Quintette of Questions: Jane Elliot
Quintette asks writers five quick questions. This week’s interview is with:
My latest book is called Smoothie, and it was actually my easiest title ever! Usually I worry and fret about titles, but one of my favorite parts about Smoothie was the idea that something small — like going out for a frozen treat — could have life-changing consequences. I wanted my title to reflect that idea.
2. If you could choose anyone from any time period, who would you cast as the leads in your latest story?
Melissa McCarthy for Heather, no question. Natalie’s a bit tougher — I can’t decide between Zoie Palmer of today or Linda Hamilton post-Terminator 1 and pre-Terminator 2. Maybe a combination of the two?
3. What five words best describe your story?
Adventure, personal growth, comedy, romance
4. Who is your favourite fictional couple?
At the moment it’s Phryne Fisher and Jack Robinson from Miss Fisher’s Murder Mysteries. I love the respect between them, despite their different backgrounds and social class, and I love the slow build of their romance as Jack adjusts to the idea that he’s in love with a “modern woman” of the 1920s. (Fingers crossed that there will be a season 4 – I want to see how Phryne deals with the concept of *shudder* monogamy!)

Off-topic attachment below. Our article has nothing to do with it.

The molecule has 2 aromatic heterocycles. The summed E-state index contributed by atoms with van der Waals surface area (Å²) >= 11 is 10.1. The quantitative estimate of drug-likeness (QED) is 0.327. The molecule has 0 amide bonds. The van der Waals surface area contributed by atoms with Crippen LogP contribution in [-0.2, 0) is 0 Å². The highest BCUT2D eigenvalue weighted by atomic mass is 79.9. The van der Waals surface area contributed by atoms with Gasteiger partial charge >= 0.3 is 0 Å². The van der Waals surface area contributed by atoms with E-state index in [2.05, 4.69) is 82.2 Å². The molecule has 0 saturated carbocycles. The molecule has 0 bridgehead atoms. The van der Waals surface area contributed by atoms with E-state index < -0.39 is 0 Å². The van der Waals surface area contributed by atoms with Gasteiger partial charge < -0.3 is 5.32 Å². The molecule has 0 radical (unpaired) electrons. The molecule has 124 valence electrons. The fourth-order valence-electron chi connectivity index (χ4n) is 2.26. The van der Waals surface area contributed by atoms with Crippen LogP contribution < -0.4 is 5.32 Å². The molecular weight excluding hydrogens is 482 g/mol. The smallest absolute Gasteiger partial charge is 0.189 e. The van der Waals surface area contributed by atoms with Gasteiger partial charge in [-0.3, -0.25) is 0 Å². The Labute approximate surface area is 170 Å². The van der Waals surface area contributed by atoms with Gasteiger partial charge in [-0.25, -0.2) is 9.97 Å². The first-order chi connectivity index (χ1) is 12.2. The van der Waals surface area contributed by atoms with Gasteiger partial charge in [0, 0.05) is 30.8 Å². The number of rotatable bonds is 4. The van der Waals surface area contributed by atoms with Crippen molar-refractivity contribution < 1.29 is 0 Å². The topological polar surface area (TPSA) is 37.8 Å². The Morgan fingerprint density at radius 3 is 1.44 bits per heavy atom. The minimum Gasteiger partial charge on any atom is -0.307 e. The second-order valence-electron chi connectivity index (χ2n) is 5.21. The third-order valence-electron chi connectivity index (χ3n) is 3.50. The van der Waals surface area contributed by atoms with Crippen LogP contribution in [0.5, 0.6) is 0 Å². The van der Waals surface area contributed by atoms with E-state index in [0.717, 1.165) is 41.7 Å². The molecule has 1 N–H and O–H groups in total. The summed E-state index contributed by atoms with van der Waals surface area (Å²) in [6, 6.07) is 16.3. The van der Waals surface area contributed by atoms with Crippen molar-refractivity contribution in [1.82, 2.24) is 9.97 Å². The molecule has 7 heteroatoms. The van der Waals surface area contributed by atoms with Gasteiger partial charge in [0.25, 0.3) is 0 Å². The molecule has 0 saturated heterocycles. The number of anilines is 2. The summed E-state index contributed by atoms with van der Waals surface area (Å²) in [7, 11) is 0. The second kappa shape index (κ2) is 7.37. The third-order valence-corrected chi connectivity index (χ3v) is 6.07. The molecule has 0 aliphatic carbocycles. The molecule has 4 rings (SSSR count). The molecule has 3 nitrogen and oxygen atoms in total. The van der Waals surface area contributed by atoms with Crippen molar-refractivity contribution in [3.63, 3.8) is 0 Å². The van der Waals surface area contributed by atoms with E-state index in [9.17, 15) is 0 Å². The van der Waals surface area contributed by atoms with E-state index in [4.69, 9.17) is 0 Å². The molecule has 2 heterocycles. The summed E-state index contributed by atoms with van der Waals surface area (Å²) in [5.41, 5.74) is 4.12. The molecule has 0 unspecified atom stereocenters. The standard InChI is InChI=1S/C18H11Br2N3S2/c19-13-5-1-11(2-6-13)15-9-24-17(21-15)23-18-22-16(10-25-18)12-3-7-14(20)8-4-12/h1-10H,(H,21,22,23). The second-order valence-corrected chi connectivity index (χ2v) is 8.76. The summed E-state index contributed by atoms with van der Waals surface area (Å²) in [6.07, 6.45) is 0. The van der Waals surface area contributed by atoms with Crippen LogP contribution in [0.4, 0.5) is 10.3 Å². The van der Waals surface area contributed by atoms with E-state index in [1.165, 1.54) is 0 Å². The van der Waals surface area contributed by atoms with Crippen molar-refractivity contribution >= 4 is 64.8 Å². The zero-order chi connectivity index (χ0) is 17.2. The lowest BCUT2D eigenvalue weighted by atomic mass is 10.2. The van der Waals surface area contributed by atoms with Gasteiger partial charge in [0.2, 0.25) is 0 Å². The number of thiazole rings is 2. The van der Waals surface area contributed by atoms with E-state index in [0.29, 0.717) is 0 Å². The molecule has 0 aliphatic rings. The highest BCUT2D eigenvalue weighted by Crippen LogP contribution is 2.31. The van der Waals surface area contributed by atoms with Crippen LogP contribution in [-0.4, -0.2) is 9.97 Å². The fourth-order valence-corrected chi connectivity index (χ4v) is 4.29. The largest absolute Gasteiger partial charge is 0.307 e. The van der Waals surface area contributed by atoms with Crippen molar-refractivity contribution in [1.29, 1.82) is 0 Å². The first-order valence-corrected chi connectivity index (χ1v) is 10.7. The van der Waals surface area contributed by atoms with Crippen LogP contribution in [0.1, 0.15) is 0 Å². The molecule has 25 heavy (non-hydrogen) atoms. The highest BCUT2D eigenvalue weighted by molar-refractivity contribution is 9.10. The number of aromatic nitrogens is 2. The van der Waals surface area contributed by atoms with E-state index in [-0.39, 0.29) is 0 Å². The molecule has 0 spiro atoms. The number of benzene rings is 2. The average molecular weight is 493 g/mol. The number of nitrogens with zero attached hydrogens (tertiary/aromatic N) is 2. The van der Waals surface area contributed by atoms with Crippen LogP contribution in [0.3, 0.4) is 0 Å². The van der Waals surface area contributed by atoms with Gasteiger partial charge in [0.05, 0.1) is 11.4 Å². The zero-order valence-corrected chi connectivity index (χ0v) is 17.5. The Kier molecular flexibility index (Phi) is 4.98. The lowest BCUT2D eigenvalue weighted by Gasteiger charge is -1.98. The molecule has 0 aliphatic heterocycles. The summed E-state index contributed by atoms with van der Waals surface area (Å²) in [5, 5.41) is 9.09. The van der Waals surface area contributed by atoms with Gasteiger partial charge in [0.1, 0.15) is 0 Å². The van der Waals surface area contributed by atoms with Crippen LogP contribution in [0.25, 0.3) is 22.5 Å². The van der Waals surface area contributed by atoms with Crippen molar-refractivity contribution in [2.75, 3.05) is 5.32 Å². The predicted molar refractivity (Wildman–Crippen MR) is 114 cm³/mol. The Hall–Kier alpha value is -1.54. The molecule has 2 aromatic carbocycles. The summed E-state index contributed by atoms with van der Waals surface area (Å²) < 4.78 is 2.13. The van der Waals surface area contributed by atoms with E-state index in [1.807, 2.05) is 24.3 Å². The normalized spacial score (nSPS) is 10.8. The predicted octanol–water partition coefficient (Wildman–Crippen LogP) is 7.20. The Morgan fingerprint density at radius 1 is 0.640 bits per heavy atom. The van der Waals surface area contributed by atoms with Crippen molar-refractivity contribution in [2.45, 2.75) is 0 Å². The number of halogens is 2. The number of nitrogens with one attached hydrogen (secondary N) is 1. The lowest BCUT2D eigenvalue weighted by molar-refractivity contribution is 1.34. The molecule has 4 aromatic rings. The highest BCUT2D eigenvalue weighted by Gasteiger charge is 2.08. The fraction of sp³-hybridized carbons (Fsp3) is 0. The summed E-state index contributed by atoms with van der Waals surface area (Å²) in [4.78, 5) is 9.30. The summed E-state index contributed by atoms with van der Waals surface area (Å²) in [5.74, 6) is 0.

5. What song has had the most impact on your life?
I’ve never been particularly musically inclined, and didn’t own a single piece of music until I was nearly in high school. Then I heard R.E.M.’s Losing My Religion and my entire understanding of music changed. I’ve built a very eclectic music collection since then and listen to a wide variety of bands, but I still get a thrill every time I hear Losing My Religion.
Nothing much ever happens to Heather, until the day she’s innocently minding her own business when a bomb goes off – and she’s swept up into the kind of adventure that only happens to people on TV!
Thankfully she’s about as prepared and resourceful as a girl can be, because all of a sudden she’s in the middle of a road movie along with an extraordinary woman named Natalie and the two of them find themselves running for their lives into and out of a mess of complicated situations in which nobody is ever quite what he or she might appear to be.
About Jane Elliot
Jane Elliot has been writing novels, short stories, and screenplays for over twenty years. She believes that fiction can help promote understanding and acceptance of alternative and marginalized societal groups and most of her writing is focused on relationships, be they platonic or romantic, between individuals from all walks of life.